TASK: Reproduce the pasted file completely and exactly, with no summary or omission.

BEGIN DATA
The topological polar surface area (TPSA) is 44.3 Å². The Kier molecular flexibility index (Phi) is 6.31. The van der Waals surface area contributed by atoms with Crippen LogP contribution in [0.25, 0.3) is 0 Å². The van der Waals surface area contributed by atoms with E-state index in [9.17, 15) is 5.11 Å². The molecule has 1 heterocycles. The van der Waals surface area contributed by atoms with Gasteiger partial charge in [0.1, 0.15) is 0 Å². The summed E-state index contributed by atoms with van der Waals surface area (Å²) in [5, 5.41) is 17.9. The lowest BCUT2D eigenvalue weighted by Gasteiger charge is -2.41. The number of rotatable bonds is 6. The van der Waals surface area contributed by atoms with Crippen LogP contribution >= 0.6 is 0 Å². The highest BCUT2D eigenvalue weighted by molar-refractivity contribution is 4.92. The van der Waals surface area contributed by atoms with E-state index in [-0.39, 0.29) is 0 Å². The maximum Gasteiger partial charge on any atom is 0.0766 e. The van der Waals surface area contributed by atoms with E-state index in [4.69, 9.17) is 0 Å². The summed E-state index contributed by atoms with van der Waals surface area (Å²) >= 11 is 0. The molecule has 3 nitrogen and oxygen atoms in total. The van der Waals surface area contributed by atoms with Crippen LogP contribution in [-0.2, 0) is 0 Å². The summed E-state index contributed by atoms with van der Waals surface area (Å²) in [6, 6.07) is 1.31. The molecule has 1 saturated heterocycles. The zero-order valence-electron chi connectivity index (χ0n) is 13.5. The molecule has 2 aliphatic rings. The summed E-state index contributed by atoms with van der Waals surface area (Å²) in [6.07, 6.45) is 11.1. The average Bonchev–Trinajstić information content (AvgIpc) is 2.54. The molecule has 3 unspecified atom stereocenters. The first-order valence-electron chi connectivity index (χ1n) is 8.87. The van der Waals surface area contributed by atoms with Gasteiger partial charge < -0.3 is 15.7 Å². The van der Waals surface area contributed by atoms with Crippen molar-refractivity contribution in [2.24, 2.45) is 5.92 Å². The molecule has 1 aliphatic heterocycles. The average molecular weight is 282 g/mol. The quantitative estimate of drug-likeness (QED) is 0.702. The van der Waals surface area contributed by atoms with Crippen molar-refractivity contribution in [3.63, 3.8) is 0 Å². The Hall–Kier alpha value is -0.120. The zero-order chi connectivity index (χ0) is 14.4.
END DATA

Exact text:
The topological polar surface area (TPSA) is 44.3 Å². The Kier molecular flexibility index (Phi) is 6.31. The van der Waals surface area contributed by atoms with Crippen LogP contribution in [0.25, 0.3) is 0 Å². The van der Waals surface area contributed by atoms with E-state index in [9.17, 15) is 5.11 Å². The molecule has 1 heterocycles. The van der Waals surface area contributed by atoms with Gasteiger partial charge in [0.1, 0.15) is 0 Å². The summed E-state index contributed by atoms with van der Waals surface area (Å²) in [5, 5.41) is 17.9. The lowest BCUT2D eigenvalue weighted by Gasteiger charge is -2.41. The number of rotatable bonds is 6. The van der Waals surface area contributed by atoms with Crippen LogP contribution >= 0.6 is 0 Å². The highest BCUT2D eigenvalue weighted by molar-refractivity contribution is 4.92. The van der Waals surface area contributed by atoms with E-state index in [-0.39, 0.29) is 0 Å². The maximum Gasteiger partial charge on any atom is 0.0766 e. The van der Waals surface area contributed by atoms with E-state index in [4.69, 9.17) is 0 Å². The summed E-state index contributed by atoms with van der Waals surface area (Å²) >= 11 is 0. The molecule has 3 nitrogen and oxygen atoms in total. The van der Waals surface area contributed by atoms with Crippen LogP contribution in [-0.2, 0) is 0 Å². The summed E-state index contributed by atoms with van der Waals surface area (Å²) in [6, 6.07) is 1.31. The molecule has 1 saturated heterocycles. The zero-order valence-electron chi connectivity index (χ0n) is 13.5. The molecule has 2 aliphatic rings. The summed E-state index contributed by atoms with van der Waals surface area (Å²) in [6.07, 6.45) is 11.1. The average Bonchev–Trinajstić information content (AvgIpc) is 2.54. The molecule has 3 unspecified atom stereocenters. The first-order valence-electron chi connectivity index (χ1n) is 8.87. The van der Waals surface area contributed by atoms with Gasteiger partial charge < -0.3 is 15.7 Å². The van der Waals surface area contributed by atoms with Crippen molar-refractivity contribution in [2.24, 2.45) is 5.92 Å². The molecule has 1 aliphatic heterocycles. The average molecular weight is 282 g/mol. The quantitative estimate of drug-likeness (QED) is 0.702. The van der Waals surface area contributed by atoms with Crippen molar-refractivity contribution in [3.63, 3.8) is 0 Å². The Hall–Kier alpha value is -0.120. The zero-order chi connectivity index (χ0) is 14.4.